The for loop iterates from integers 0 to 59. On each iteration the next character in the board data structure is copied on to the end of boardRow. By the time the loop is done, boardRow is fully formed, so we return it.
Now that we have a function to print a given board data structure to the string, let's turn to the other functions that we will need. At the start of the game, we will need to create a new game board data structure (kind of like a blank Tic Tac Toe board) and also place treasure chests randomly around the board. We should also create a function that can tell if the coordinates entered by the player are a valid move or not.
At the start of each new game, we will need a fresh board data structure. The board data structure is a list of lists of strings. The first list represents the X coordinate. Since our game's board is 60 characters across, this first list needs to contain 60 lists. So we create a for loop that will append 60 blank lists to it.
But board is more than just a list of 60 blank lists. Each of the 60 lists represents the Y coordinate of our game board. There are 15 rows in the board, so each of these 60 lists must have 15 characters in them. We have another for loop to add 15 single-character strings that represent the ocean. The "ocean" will just be a bunch of '~' and '`' strings, so we will randomly choose between those two. We can do this by generating a random number between 0 and 1 with a call to random.randint(). If the return value of random.randint() is 0, we add the '~' string. Otherwise we will add the '`' string.
This is like deciding which character to use by tossing a coin. And since the return value from random.randint() will be 0 about half the time, half of the ocean characters will be '~' and the other half will be '`'. This will give our ocean a random, choppy look to it.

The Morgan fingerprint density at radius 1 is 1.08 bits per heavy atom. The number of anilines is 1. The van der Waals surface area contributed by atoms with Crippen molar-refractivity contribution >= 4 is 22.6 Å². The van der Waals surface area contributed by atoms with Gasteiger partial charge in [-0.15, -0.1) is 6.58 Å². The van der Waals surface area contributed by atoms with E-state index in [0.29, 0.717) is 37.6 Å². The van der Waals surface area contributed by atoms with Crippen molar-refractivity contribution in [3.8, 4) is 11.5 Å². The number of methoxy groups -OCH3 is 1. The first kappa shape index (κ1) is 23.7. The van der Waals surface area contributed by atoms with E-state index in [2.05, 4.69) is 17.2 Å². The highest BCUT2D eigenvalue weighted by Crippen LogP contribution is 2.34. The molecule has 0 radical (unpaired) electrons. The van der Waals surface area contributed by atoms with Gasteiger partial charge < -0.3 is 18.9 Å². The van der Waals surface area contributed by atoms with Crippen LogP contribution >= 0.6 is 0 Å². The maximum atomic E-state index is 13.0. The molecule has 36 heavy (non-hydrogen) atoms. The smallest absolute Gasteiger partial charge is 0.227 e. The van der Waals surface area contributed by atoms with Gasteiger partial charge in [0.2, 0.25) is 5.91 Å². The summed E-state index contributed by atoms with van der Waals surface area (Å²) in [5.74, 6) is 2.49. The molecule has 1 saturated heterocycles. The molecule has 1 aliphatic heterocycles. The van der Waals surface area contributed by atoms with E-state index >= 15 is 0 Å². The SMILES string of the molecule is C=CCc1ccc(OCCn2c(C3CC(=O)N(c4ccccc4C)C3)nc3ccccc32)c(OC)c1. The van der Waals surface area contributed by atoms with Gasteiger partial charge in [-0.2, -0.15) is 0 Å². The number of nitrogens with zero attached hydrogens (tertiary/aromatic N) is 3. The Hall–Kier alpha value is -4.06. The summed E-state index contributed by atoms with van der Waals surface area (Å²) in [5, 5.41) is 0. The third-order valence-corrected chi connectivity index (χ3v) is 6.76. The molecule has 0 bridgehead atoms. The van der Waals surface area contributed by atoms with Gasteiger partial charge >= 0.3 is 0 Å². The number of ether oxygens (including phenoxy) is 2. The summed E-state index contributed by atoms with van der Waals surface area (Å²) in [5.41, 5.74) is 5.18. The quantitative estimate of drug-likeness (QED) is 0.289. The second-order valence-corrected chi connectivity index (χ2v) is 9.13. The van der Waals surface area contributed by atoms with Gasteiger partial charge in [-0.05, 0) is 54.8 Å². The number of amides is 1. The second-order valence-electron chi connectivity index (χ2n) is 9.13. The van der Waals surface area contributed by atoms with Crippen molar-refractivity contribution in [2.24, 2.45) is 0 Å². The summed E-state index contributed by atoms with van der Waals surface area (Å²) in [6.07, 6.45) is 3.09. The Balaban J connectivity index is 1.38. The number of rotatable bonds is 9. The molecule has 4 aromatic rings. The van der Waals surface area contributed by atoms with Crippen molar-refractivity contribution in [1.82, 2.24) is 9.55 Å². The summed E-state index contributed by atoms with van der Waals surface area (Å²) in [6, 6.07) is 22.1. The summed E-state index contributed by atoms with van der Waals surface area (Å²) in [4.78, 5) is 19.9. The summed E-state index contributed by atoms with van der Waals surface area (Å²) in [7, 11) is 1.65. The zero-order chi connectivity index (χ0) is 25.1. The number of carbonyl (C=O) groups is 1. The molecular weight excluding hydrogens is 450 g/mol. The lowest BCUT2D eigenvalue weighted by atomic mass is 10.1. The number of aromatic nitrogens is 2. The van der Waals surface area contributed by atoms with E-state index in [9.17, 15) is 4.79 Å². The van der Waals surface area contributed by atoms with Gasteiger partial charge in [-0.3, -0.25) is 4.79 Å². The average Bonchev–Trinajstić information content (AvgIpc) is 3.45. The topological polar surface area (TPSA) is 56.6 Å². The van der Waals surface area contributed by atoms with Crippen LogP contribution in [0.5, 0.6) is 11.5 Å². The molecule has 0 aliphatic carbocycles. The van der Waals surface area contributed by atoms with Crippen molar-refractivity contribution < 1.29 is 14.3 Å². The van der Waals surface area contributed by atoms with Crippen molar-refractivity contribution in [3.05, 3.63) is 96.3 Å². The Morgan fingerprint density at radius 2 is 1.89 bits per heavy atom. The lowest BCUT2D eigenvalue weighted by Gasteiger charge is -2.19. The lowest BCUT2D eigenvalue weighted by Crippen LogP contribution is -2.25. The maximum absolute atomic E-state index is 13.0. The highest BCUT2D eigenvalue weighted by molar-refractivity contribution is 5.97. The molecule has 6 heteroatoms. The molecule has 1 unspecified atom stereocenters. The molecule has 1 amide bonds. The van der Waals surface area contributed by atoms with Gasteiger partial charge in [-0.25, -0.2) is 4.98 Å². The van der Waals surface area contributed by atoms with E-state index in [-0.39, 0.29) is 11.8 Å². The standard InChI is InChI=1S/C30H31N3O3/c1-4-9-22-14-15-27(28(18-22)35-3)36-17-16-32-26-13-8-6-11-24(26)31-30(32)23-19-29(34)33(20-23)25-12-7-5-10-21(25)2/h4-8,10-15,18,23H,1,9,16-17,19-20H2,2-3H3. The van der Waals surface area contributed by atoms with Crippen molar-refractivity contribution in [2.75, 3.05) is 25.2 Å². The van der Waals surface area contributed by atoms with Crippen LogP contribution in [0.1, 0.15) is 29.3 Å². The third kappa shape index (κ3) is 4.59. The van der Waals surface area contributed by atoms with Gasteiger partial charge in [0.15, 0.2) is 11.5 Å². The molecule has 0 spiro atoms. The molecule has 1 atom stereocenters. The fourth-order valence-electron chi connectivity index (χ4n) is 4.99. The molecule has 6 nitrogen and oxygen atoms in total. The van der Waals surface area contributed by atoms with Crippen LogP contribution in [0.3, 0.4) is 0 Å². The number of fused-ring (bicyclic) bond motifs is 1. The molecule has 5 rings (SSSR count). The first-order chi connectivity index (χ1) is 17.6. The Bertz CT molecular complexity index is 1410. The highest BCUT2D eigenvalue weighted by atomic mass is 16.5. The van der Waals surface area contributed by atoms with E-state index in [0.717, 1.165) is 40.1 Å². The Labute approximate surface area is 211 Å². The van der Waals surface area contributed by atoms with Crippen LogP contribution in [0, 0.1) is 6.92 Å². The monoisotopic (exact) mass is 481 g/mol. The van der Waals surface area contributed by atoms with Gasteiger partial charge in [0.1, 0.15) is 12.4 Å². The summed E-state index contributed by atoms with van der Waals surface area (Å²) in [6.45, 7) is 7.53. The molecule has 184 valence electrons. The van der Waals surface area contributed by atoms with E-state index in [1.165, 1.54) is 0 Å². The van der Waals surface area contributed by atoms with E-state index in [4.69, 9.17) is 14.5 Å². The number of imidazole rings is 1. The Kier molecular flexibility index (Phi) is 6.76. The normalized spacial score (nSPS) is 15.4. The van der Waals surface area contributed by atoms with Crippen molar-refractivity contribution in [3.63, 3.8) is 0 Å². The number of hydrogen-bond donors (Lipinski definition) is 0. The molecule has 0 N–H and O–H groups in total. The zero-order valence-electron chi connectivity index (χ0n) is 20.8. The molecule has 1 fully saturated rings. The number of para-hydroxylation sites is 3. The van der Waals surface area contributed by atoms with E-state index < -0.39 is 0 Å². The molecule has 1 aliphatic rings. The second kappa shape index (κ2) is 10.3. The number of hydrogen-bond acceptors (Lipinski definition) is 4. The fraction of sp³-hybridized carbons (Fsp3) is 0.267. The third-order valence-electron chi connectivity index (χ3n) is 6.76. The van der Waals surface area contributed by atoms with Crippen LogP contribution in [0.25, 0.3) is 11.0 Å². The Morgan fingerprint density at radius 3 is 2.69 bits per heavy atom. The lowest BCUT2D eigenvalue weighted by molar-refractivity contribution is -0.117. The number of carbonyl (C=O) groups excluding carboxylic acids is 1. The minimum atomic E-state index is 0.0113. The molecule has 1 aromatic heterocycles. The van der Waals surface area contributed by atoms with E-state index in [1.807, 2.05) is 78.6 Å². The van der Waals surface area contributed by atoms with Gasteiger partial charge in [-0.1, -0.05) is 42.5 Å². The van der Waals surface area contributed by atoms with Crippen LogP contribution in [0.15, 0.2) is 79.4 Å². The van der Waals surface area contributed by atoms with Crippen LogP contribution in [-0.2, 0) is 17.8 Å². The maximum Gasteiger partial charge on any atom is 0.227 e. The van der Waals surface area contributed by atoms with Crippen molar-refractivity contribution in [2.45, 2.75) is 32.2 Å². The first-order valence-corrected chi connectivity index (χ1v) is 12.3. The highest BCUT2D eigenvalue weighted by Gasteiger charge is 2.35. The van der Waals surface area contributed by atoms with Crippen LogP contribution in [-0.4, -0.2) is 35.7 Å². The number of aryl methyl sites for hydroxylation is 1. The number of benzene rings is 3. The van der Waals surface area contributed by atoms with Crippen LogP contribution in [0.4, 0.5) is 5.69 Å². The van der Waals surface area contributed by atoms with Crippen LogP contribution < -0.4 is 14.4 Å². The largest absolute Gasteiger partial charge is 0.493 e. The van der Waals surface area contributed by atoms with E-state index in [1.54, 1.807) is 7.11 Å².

Remember that the board variable is a list of 60 lists that have 15 strings. That means to get the string at coordinate 26, 12, we would access board, and not board. The X coordinate is first, then the Y coordinate.
Figure 13-4 is the picture to demonstrate the indexes of a list of lists named x. The red arrows point to indexes of the inner lists themselves. The image is also flipped on its side to make it easier to read:
Figure 13-4: The indexes of a list of lists.
Figure 13-4: The indexes of a list of lists.
Finally, we return the board variable. Remember that in this case, we are returning a reference to the list that we made. Any changes we made to the list (or the lists inside the list) in our function will still be there outside of the function.
Another task we need to do at the start of the game is decide where the hidden treasure chests are. We will represent the treasure chests in our game as a list of lists of two integers. These two integers will be the X and Y coordinates. For example, if the chest data structure was [[2, 2], [2, 4], [10, 0]], then this would mean there are three treasure chests, one at 2, 2, another at 2, 4, and a third one at 10, 0.
We will pass the numChests parameter to tell the function how many treasure chests we want it to generate. We set up a for loop to iterate this number of times, and on each iteration we append a list of two random integers. The X coordinate can be anywhere from 0 to 59, and the Y coordinate can be from anywhere between 0 and 14. The expression [random.randint(0, 59), random.randint(0, 14)] that is passed to the append method will evaluate to something like [2, 2] or [2, 4] or [10, 0]. This data structure is then returned.
The player will type in X and Y coordinates of where they want to drop a sonar device. But they may not type in coordinates that do not exist on the game board. The X coordinates must be between 0 and 59, and the Y coordinate must be between 0 and 14. This function uses a simple expression that uses and operators to ensure that each part of the condition is True. If just one is False, then the entire expression evaluates to False. This Boolean value is returned by the function.
In our Sonar game, the game board is updated to display a number for each sonar device dropped. The number shows how far away the closest treasure chest is. So when the player makes a move by giving the program an X and Y coordinate, we will change the board based on the positions of the treasure chests. This is why our makeMove() function takes four parameters: the game board data structure, the treasure chests data structures, and the X and Y coordinates.